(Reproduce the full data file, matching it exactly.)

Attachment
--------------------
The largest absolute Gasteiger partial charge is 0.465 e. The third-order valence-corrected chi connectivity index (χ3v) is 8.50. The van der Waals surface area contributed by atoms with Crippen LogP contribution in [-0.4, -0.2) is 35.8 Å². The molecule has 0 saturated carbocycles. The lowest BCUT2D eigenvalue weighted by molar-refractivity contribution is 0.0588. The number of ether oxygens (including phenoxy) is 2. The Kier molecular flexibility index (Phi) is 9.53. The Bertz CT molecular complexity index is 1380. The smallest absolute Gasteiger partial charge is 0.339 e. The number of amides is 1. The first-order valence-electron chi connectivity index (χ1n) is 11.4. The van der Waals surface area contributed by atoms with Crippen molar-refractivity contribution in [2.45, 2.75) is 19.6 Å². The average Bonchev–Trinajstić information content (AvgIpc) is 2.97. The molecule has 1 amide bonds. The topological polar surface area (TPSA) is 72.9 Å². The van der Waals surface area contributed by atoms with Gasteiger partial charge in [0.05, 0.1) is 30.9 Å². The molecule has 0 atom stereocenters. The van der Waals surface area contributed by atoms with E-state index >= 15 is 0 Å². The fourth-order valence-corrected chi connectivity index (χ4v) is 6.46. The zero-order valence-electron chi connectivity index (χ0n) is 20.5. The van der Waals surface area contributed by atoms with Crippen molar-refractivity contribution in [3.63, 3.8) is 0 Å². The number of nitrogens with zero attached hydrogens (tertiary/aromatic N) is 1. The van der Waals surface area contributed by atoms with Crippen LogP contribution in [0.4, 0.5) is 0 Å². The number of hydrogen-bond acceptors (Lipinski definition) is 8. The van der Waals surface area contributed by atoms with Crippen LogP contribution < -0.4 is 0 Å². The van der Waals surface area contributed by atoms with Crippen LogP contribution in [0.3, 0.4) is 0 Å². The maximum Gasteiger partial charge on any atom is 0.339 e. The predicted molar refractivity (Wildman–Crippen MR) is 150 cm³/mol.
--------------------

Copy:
The largest absolute Gasteiger partial charge is 0.465 e. The third-order valence-corrected chi connectivity index (χ3v) is 8.50. The van der Waals surface area contributed by atoms with Crippen LogP contribution in [-0.4, -0.2) is 35.8 Å². The molecule has 0 saturated carbocycles. The lowest BCUT2D eigenvalue weighted by molar-refractivity contribution is 0.0588. The number of ether oxygens (including phenoxy) is 2. The Kier molecular flexibility index (Phi) is 9.53. The Bertz CT molecular complexity index is 1380. The smallest absolute Gasteiger partial charge is 0.339 e. The number of amides is 1. The first-order valence-electron chi connectivity index (χ1n) is 11.4. The van der Waals surface area contributed by atoms with Crippen molar-refractivity contribution in [2.45, 2.75) is 19.6 Å². The average Bonchev–Trinajstić information content (AvgIpc) is 2.97. The molecule has 1 amide bonds. The topological polar surface area (TPSA) is 72.9 Å². The van der Waals surface area contributed by atoms with Gasteiger partial charge in [0.05, 0.1) is 30.9 Å². The molecule has 0 atom stereocenters. The van der Waals surface area contributed by atoms with E-state index >= 15 is 0 Å². The fourth-order valence-corrected chi connectivity index (χ4v) is 6.46. The zero-order valence-electron chi connectivity index (χ0n) is 20.5. The van der Waals surface area contributed by atoms with Crippen molar-refractivity contribution in [3.63, 3.8) is 0 Å². The number of nitrogens with zero attached hydrogens (tertiary/aromatic N) is 1. The van der Waals surface area contributed by atoms with Crippen LogP contribution in [0.4, 0.5) is 0 Å². The number of hydrogen-bond acceptors (Lipinski definition) is 8. The van der Waals surface area contributed by atoms with Crippen LogP contribution < -0.4 is 0 Å². The van der Waals surface area contributed by atoms with Crippen LogP contribution in [0.3, 0.4) is 0 Å². The maximum Gasteiger partial charge on any atom is 0.339 e. The predicted molar refractivity (Wildman–Crippen MR) is 150 cm³/mol.